**Normal.** A common pattern is the bell–shaped curve known as the “normal distribution.” In a normal distribution, points are as likely to occur on one side of the average as on the other. Be aware, however, that other distributions look similar to the normal distribution. Statistical calculations must be used to prove a normal distribution.

Don’t let the name “normal” confuse you. The outputs of many processes—perhaps even a majority of them—do not form normal distributions, but that does not mean anything is wrong with those processes. For example, many processes have a natural limit on one side and will produce skewed distributions. This is normal — meaning typical — for those processes, even if the distribution isn’t called “normal”!

**Skewed.** The skewed distribution is asymmetrical because a natural limit prevents outcomes on one side. The distribution’s peak is off center toward the limit and a tail stretches away from it. For example, a distribution of analyses of a very pure product would be skewed, because the product cannot be more than 100 percent pure. Other examples of natural limits are holes that cannot be smaller than the diameter of the drill bit or call-handling times that cannot be less than zero. These distributions are called right – or left–skewed according to the direction of the tail.

**Double-peaked or bimodal.** The bimodal distribution looks like the back of a two-humped camel. The outcomes of two processes with different distributions are combined in one set of data. For example, a distribution of production data from a two-shift operation might be bimodal, if each shift produces a different distribution of results. Stratification often reveals this problem.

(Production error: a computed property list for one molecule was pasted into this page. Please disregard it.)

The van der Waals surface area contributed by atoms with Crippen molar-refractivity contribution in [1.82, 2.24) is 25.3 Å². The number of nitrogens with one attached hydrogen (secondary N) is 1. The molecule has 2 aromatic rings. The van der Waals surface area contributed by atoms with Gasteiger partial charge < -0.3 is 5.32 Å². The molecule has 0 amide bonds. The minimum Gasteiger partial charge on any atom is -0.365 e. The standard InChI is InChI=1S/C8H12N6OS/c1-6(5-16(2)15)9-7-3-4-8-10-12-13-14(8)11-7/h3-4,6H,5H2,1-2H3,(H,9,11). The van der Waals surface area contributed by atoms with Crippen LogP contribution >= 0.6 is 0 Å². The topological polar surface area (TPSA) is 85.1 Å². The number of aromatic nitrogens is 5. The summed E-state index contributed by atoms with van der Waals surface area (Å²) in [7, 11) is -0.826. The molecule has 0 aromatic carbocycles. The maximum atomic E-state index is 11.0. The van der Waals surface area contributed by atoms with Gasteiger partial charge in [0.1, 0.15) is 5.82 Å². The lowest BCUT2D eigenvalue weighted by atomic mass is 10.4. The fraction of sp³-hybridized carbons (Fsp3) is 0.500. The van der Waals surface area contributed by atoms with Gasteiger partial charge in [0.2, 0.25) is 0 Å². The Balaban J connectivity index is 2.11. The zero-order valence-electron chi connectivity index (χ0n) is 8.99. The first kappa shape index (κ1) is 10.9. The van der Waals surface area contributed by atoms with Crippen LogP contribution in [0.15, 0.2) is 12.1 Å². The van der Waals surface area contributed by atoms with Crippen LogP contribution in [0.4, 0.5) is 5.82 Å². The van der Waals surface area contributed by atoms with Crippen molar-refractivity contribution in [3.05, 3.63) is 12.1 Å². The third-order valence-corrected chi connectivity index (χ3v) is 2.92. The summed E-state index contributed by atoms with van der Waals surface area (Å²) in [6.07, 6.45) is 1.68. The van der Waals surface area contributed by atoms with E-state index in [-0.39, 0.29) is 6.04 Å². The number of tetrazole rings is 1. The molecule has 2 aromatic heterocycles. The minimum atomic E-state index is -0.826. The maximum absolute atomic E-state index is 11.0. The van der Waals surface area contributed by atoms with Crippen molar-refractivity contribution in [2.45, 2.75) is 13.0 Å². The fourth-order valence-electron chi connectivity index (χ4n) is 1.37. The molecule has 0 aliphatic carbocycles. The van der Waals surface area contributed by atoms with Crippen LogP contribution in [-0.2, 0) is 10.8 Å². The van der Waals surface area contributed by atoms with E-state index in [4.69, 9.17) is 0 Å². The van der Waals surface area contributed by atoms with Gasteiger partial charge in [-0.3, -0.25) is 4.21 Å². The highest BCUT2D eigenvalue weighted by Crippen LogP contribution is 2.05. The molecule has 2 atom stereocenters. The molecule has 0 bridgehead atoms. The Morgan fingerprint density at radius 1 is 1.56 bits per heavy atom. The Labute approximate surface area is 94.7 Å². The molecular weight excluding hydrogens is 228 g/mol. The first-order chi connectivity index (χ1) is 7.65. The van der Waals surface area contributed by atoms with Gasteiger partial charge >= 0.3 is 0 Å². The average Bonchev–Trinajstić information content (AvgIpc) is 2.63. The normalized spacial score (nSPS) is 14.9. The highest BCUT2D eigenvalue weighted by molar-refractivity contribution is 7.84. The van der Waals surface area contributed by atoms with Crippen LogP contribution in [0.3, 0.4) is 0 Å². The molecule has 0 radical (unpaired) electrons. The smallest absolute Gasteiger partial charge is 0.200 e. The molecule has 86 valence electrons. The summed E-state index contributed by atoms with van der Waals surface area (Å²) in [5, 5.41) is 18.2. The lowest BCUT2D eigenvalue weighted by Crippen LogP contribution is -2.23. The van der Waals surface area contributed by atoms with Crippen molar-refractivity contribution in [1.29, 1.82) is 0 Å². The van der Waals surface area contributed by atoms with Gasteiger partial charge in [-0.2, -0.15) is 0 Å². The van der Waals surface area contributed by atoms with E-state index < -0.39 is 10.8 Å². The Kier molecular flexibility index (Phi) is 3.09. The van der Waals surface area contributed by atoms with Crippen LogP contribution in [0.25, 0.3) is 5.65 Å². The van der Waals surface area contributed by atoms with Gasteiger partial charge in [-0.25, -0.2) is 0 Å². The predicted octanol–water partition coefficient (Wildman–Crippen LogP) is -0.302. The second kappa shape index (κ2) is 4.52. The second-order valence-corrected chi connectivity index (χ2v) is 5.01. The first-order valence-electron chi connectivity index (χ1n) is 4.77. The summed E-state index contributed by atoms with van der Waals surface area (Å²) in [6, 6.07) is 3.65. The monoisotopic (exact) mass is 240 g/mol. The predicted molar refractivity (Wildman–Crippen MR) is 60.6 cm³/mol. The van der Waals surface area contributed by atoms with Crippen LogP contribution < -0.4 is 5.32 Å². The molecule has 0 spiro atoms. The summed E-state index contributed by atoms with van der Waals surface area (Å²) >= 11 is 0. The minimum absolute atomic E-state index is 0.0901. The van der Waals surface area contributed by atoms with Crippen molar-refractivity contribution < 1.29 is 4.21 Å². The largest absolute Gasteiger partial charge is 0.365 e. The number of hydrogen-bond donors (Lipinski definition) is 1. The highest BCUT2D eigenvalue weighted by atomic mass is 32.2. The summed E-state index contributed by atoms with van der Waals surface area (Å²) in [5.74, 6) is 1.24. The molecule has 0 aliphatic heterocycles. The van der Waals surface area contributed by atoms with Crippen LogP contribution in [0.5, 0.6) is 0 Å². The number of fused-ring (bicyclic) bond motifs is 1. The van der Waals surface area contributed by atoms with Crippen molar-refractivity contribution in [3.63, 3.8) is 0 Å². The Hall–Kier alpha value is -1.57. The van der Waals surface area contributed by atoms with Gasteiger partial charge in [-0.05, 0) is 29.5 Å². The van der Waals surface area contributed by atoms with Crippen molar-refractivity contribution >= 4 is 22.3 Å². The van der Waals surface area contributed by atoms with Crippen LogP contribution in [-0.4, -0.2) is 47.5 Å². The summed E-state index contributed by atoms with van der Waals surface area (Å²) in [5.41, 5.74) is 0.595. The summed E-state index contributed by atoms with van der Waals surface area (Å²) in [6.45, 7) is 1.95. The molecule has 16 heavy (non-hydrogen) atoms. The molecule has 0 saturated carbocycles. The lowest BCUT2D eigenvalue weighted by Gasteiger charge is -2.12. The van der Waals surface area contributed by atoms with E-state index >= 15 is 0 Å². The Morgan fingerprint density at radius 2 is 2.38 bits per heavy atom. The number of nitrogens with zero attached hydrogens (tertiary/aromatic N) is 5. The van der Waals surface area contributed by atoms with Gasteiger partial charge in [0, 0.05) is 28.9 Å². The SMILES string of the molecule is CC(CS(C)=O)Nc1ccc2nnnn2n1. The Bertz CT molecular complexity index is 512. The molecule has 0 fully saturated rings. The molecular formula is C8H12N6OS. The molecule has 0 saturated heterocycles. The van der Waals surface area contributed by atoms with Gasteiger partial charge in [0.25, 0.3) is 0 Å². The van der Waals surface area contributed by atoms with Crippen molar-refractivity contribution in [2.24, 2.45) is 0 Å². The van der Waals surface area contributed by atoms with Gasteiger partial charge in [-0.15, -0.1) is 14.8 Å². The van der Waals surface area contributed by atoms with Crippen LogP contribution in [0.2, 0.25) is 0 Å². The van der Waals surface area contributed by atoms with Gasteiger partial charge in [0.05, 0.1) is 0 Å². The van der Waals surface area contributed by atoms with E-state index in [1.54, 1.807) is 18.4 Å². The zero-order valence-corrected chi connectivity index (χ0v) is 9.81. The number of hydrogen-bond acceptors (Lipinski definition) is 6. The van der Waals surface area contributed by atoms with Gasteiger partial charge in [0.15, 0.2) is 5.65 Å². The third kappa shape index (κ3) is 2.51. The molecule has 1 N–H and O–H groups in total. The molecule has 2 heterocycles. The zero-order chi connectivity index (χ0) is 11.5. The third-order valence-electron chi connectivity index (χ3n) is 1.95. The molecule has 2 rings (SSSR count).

**Plateau.** The plateau might be called a “multimodal distribution.” Several processes with normal distributions are combined. Because there are many peaks close together, the top of the distribution resembles a plateau.

**Edge peak.** The edge peak distribution looks like the normal distribution except that it has a large peak at one tail. Usually this is caused by faulty construction of the histogram, with data lumped together into a group labeled “greater than…”

**Comb. **In a comb distribution, the bars are alternately tall and short. This distribution often results from rounded-off data and/or an incorrectly constructed histogram. For example, temperature data rounded off to the nearest 0.2 degree would show a comb shape if the bar width for the histogram were 0.1 degree.

**Truncated or heart-cut.** The truncated distribution looks like a normal distribution with the tails cut off. The supplier might be producing a normal distribution of material and then relying on inspection to separate what is within specification limits from what is out of spec. The resulting shipments to the customer from inside the specifications are the heart cut.

**Dog food.** The dog food distribution is missing something—results near the average. If a customer receives this kind of distribution, someone else is receiving a heart cut, and the customer is left with the “dog food,” the odds and ends left over after the master’s meal. Even though what the customer receives is within specifications, the product falls into two clusters: one near the upper specification limit and one near the lower specification limit. This variation often causes problems in the customer’s process.

Excerpted from Nancy R. Tague’s *The Quality Toolbox*, Second Edition, ASQ Quality Press, 2004, pages 292–299.